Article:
“British farmers in turmoil as delayed spring plays havoc with growing season,” reads the Guardian headline.
“Last year, asparagus growers were harvesting as early as 8 April. This spring, they are not expecting to harvest until the last week of April … just one of the consequences of Britain’s disastrously delayed spring.”
“We have had a very challenging time,” said Guy Smith, vice president of the National Farmers’ Union (NFU). “More often now we seem to be stuck in long periods of wet months and then long periods of dry months, which is more challenging for farmers.”
Adam Lockwood grows spring onions. “At the minute we’re struggling to get going,” he said. “Potato growers haven’t even started planting yet and drilling dates are well behind where they should be.
“Lettuce and brassica growers who have plants raised in a nursery that were ready weeks ago, they’re now having to throw those away.”
“We’re getting more rain in a shorter period rather than evenly distributed across the year – that’s what I’m noticing. And you’re getting more intense dry periods. It’s more extreme.”
Livestock and dairy producers have been particularly hard hit. “It’s been a very late spring, even for a hill farm where we are,” said Richard Findlay, chair of the NFU’s livestock board, who farms in the North Yorkshire Moors National Park.
“Instead of keeping the sheep in a couple of days after they’ve had lambs, we’re keeping them in for two or three weeks. We’re very fortunate in that we have the buildings to do it, but a lot of neighbours who don’t are struggling and have had many more losses.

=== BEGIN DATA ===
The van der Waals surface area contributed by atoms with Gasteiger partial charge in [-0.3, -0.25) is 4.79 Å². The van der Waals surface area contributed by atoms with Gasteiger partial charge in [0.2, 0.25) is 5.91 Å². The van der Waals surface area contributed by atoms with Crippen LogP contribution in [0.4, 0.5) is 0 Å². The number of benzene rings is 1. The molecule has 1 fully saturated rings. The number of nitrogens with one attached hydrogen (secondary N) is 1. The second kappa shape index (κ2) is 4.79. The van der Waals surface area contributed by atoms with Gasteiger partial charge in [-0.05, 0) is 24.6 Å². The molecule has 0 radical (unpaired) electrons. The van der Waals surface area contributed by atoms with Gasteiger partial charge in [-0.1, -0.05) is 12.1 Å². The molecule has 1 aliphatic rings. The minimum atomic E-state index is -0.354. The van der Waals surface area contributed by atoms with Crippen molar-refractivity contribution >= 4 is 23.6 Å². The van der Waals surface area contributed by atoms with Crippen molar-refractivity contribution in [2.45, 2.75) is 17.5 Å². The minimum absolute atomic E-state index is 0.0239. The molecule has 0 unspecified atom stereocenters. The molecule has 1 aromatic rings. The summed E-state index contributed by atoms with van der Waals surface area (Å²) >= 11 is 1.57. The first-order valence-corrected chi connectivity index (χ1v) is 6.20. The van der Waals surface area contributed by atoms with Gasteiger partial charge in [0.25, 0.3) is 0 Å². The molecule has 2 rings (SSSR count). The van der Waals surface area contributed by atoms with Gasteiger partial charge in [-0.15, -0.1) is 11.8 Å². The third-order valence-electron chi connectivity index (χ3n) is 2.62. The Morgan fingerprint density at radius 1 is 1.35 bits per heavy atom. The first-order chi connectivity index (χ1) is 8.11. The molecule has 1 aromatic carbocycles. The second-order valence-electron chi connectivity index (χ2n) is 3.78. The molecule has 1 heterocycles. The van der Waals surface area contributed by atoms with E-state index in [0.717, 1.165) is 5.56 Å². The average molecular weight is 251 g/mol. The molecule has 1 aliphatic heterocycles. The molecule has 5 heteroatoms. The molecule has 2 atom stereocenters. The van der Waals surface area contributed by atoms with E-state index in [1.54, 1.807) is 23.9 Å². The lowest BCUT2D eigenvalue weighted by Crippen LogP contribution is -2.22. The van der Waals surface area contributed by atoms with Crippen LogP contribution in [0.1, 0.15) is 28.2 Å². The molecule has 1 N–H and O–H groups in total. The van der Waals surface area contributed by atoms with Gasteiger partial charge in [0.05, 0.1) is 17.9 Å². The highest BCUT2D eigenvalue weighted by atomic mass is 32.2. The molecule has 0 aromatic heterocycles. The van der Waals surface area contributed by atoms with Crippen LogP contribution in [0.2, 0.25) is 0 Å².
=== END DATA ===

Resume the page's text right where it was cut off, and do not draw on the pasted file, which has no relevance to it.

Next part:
Very little grass for the animals
“We have nearly 1,000 sheep and it’s costing us about £1,000 extra a week at the moment to feed and house them to avoid a lot of losses. If we turned them out in poor weather there would be very little grass to eat.”
“It’s been the worst and most challenging time that I can remember,” Findlay said. “It really started last summer, which was very wet and quite cool, and the autumn and winter have generally been very wet.
The article attempts to blame ‘climate change’ for the delayed spring, but fails to mention that the same sort of weather lead to millions of deaths during the Maunder Minimum.
Thanks to Phil Salmon for this link
“Needless to say it’s all evidence of man-made climate change,” says Phil. “Unbelievable that they keep this up with a straight face. At least their last sentence is along the right lines: “We need to remember that it’s reckless to take food production for granted…”